PCG: In PETA’s fight to get people thinking about animal welfare issues, one of their main “weapons” that they have used has been sex. Sadly, I think they’re missing the point. In many of their advertising campaigns, they have reduced women down to things as opposed to living, sentient being who deserve respect. PETA seems to forget that humans are animals, too. When you ignore human rights and human welfare, you are inevitably ignoring aspects of animal rights and welfare, as well. In short, no, I don’t believe that PETA is justified in doing this.

VV: No, I do not think they are ever justified in their tactics. Essentially, PETA uses sensationalism and a shock factor to get attention. They exploit women and reduce them to “meat”, which seems a bit hypocritical. I love animals and live a very intentional life in order to protect as many as I can, but there have to be more creative ways to bring attention to animal welfare than exploiting women and their bodies. The ad campaign using naked women’s bodies renders these women silent and voiceless, which puts them in the same situation as voiceless animals who are also exploited to turn a profit.

Q. PETA has a brief section on their website where they address abortion. Here is what they write:

PETA does not have a position on the abortion issue, because our focus as an organization is the alleviation of the suffering inflicted on nonhuman animals. There are people on both sides of the abortion issue in the animal rights movement, just as there are people on both sides of animal rights issues in the pro-life movement. And just as the pro-life movement has no official position on animal rights, neither does the animal rights movement have an official position on abortion.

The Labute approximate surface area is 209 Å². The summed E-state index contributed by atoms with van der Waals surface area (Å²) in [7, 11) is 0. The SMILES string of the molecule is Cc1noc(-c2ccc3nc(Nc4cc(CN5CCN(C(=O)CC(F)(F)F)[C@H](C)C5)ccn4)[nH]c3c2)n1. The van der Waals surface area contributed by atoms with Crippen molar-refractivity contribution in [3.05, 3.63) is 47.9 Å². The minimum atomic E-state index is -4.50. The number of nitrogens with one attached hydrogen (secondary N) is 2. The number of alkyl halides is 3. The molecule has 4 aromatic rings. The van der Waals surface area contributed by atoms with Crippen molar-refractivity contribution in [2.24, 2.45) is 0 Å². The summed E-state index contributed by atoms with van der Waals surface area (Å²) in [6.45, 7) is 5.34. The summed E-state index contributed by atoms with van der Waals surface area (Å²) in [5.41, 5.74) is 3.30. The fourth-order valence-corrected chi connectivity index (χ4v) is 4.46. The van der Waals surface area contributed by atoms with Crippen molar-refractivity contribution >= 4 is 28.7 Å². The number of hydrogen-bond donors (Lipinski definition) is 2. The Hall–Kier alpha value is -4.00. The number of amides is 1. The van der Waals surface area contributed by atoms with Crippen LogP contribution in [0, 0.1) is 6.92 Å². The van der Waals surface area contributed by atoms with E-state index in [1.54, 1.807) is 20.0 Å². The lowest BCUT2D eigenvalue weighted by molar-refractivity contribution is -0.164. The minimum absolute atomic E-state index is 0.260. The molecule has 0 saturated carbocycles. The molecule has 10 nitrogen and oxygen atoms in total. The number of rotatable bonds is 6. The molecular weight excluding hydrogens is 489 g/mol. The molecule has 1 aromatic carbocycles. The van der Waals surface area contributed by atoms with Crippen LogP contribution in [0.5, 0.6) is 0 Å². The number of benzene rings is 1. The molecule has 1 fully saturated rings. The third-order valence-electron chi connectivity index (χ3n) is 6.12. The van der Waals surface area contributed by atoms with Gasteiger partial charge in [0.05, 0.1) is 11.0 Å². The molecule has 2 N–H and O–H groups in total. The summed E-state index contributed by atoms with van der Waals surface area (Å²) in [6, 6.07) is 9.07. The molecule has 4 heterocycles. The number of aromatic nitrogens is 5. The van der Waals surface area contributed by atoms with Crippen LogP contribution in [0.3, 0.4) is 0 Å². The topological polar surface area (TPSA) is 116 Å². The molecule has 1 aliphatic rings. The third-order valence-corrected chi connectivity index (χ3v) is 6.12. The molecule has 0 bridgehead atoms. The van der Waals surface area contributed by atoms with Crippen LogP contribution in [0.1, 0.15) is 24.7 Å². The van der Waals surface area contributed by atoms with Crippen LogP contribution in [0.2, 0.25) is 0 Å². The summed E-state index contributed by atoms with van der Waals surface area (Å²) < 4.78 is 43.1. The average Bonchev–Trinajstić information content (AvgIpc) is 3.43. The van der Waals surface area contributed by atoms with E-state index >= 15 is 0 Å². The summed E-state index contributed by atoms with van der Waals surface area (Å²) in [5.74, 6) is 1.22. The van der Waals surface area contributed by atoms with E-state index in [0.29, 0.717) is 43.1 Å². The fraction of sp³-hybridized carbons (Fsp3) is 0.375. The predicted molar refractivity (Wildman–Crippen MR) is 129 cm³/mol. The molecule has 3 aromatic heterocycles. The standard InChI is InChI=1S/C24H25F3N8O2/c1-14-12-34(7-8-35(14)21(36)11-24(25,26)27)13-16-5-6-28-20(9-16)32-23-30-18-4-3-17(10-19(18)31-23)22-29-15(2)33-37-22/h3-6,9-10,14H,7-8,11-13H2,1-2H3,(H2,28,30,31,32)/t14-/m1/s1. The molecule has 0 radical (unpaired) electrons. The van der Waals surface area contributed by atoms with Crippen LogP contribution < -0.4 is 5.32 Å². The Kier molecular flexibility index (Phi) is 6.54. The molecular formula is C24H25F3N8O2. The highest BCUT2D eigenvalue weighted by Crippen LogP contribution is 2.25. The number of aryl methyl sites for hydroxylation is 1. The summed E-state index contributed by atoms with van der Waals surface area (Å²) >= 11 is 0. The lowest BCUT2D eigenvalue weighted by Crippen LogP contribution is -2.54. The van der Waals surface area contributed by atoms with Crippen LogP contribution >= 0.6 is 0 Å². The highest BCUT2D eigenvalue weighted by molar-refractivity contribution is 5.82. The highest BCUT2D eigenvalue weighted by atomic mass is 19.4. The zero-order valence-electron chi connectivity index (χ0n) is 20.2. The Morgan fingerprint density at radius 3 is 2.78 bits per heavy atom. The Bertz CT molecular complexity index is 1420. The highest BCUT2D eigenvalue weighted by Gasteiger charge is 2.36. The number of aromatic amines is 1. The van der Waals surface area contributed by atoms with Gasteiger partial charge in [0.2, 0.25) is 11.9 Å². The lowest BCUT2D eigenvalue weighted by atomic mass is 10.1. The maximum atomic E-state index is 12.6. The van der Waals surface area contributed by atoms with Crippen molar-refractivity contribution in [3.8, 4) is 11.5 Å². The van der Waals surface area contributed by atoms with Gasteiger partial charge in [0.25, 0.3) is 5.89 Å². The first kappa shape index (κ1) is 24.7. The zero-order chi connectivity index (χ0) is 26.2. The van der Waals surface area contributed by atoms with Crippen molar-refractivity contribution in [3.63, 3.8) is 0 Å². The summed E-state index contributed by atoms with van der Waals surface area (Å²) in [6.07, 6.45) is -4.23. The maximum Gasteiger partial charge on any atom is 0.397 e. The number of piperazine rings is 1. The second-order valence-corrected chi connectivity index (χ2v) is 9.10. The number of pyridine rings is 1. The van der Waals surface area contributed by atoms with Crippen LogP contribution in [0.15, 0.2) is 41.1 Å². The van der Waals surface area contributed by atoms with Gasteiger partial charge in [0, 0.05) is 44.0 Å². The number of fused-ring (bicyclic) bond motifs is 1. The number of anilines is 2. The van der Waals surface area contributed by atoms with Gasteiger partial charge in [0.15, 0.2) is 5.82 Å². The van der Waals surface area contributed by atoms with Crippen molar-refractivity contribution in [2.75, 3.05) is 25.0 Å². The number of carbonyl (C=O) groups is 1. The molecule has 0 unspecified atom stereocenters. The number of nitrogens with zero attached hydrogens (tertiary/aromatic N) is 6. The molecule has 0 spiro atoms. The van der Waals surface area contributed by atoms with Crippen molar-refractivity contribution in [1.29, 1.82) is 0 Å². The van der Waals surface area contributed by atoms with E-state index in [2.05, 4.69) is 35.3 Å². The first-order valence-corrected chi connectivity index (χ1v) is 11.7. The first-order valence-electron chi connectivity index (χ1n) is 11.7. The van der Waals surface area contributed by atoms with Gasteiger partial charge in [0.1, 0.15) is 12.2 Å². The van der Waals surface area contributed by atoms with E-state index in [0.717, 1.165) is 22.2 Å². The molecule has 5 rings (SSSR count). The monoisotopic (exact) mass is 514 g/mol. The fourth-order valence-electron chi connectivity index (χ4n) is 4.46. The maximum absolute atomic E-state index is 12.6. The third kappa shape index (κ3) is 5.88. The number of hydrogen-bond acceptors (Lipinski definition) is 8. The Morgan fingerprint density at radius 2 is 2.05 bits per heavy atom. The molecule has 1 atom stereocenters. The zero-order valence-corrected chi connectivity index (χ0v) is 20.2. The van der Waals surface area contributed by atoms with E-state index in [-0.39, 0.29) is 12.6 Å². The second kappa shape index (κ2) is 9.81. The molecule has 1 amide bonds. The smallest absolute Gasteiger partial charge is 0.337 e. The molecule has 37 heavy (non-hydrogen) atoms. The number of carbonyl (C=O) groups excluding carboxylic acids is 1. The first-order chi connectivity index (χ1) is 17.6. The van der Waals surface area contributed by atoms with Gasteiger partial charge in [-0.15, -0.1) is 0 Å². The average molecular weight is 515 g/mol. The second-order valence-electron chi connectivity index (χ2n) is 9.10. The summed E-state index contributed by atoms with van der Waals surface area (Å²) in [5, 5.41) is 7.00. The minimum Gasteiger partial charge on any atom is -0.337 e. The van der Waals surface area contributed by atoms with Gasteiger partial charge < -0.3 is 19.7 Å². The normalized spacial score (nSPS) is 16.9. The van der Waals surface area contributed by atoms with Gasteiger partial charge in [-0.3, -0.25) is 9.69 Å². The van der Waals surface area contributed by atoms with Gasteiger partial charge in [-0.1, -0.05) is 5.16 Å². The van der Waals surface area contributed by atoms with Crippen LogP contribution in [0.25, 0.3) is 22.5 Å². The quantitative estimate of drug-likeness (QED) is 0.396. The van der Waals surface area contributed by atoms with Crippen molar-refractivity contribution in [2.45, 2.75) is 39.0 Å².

What do you think about this statement?

PCG: I understand why PETA wouldn’t want to take a direct stance on abortion; it would alienate a good portion of their supporters. However, I do believe that it is important for vegans to recognize that, again, human rights are essential to animal rights and animal welfare. A huge part of veganism is about respecting sentient beings and their bodily autonomy. Vegans should respect that for all animals, and that means being pro-choice. Still, I do understand why PETA would not take an official stance on abortion.

VV: I find it interesting that this even comes up on their website. I am curious what prompted them to make an official stance on this, and I suspect it may be that anti- abortion groups tried to align themselves with PETA to show their support for all forms of life and then PETA needed to respond that they are neutral. Ok, so first off, PETA’s statement is annoying because they use the term “pro-life”. I also strongly agree with PCG that PETA claims to respect bodily autonomy of all sentient beings, yet they do not show this respect for women. I think their neutral stance is one more example of them trying to please as many as possible in order to achieve their end goal, yet in the process they have alienated many feminists.